When graffiti artist and nightlife personality André Saraiva asked chef Camille Becerra to do a residency in the kitchen of his Lower East Side restaurant, Café Henrie, the commitment was initially just for a three-month stint; but Becerra's success with their menu has resulted in an indefinite stay. You would be hard-pressed to guess that her health-minded (and highly Instagrammed) dishes come out of a cafe that doesn't even have a proper kitchen, but somehow she achieves it—and having just undertaken a dinner menu, she's showing no signs of stopping.
One of the dishes on that new menu—avocado toast with seaweed pesto and sesame-charcoal butter—caught our attention and, surprisingly, not because of the charcoal butter, but the pesto. And if you don't have to stick to the classic recipe of basil, salty cheese, pine nuts, garlic, and extra-virgin olive oil, you take this Genoan speciality in all sorts of fascinating (and delicious!) directions.
Here, chef Becerra explains how to see pesto as more of a formula, not a rigid recipe.
Hold the Basil, Please
"Traditionally, a pesto is made with basil, but I think more and more we're becoming experimental and understanding that anything can be used," says Becerra. She loves making the sauce with other herbs, including parsley, cilantro, and even the fronds at the top of fennel.
Add More Greens
"Dark lettuces like kale, collards, or something like mustard greens are great to add, too," she continues. While the use of parsley or cilantro keeps the herbaceous sauce familiar, additional greens add a new, heartier depth of flavor.
Experiment with Different Nuts
If you're whipping up an impromptu pesto, the chances of having pine nuts in your pantry are slim—but, really, any nuts can work. Almonds or walnuts are great substitutes, but Becerra recommends playing around with different seeds in your recipe. "So many people have nut allergies, so you can even make it with pumpkin seeds and sunflower seeds."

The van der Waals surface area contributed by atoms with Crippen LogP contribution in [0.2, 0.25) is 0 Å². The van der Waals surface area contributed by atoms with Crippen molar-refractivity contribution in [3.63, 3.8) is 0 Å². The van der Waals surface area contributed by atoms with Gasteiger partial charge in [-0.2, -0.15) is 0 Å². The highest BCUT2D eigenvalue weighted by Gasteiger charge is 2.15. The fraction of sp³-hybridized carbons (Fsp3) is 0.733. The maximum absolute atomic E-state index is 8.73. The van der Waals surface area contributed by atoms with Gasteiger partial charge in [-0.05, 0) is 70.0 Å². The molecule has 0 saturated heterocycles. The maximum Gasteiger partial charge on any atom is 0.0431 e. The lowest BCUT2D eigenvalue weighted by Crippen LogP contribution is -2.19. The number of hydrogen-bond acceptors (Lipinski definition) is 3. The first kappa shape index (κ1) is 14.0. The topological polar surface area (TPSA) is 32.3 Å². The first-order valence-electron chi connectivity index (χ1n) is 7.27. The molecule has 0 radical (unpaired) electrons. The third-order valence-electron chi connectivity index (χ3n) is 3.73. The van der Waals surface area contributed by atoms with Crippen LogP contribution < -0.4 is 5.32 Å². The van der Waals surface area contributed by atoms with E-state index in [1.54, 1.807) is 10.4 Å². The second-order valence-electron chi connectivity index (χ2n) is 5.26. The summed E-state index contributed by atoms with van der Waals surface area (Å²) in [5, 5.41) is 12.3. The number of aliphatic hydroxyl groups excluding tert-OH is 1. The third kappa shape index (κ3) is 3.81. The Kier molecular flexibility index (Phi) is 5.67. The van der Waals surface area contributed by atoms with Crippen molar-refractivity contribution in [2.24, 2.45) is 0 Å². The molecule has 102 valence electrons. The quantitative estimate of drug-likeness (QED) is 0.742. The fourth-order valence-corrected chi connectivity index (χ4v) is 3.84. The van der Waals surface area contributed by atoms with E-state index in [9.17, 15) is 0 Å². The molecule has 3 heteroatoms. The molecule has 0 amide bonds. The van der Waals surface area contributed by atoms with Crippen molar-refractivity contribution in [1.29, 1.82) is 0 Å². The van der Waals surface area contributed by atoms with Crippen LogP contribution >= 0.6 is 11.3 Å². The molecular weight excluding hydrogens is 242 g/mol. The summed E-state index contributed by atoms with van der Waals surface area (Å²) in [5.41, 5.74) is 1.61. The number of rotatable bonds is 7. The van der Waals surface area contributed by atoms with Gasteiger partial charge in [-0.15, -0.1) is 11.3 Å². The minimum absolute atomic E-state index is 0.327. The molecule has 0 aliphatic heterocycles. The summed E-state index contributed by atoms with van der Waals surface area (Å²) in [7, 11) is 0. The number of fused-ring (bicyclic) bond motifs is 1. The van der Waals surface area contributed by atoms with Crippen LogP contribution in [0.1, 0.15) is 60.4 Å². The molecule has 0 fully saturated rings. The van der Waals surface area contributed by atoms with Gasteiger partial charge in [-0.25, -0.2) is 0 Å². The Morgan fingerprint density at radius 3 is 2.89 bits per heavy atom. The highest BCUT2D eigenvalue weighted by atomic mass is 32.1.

You Can Even Skip the Olive Oil
"I generally like to use more neutral oils, because I think sometimes olive oils are a bit bitter," explains Becerra. "When I'm making sauces, using safflower, grapeseed, or canola is nice." While there's nothing wrong with a nice, robustly flavored olive oil, choosing a flavorless option will ensure that it isn't competing with the other tastes going on in the recipe. (You'll see why neutral is better in Becerra's recipe, which let's the seaweed flavor be the star of the show.)
So You Made Pesto, Now What?
Once you've made your own pesto following this formula, you're probably wondering what you can do with it. Naturally, our inclination is to use it as a sauce for pasta—but you can take it so much further. (If you're making Becerra's Asian-flavored take on pesto, consider using an earthier, buckwheat soba noodle to complement the sauce.)
Becerra recommends adding a smear of pesto in lieu of mayonnaise or mustard in a sandwich; topping any grain or rice bowls with a dollop of it; and treating an herby pesto as a sauce for just about any protein—a nice piece of seared steak, roasted chicken, or poached fish, perhaps?
So, you've got the formula down, but still need some pesto training wheels? Becerra offers the recipe for her seaweed pesto to get you started.
Makes About 2 Cups
5 sheets of dried nori
½ cup pumpkin seeds
½ cup neutral oil like canola, grapeseed, or safflower
2 cups of chopped parsley, or mixed herbs like cilantro and fennel fronds
¼ cup rice wine vinegar
How to Make It
Start by tearing the sheets of nori using your hand and adding the pieces into your food processor.
Add the oil and pumpkin seeds to the food processor. Process until the blend has the consistency of slurry.
Add the herbs once you have your oil slurry (adding the herbs at this point helps prevent them from oxidizing and browning). Continue to pulse the mixture until incorporated, scraping down the sides as necessary.
Pour in the rice wine vinegar and blend one last time. Taste the sauce and season with salt as necessary.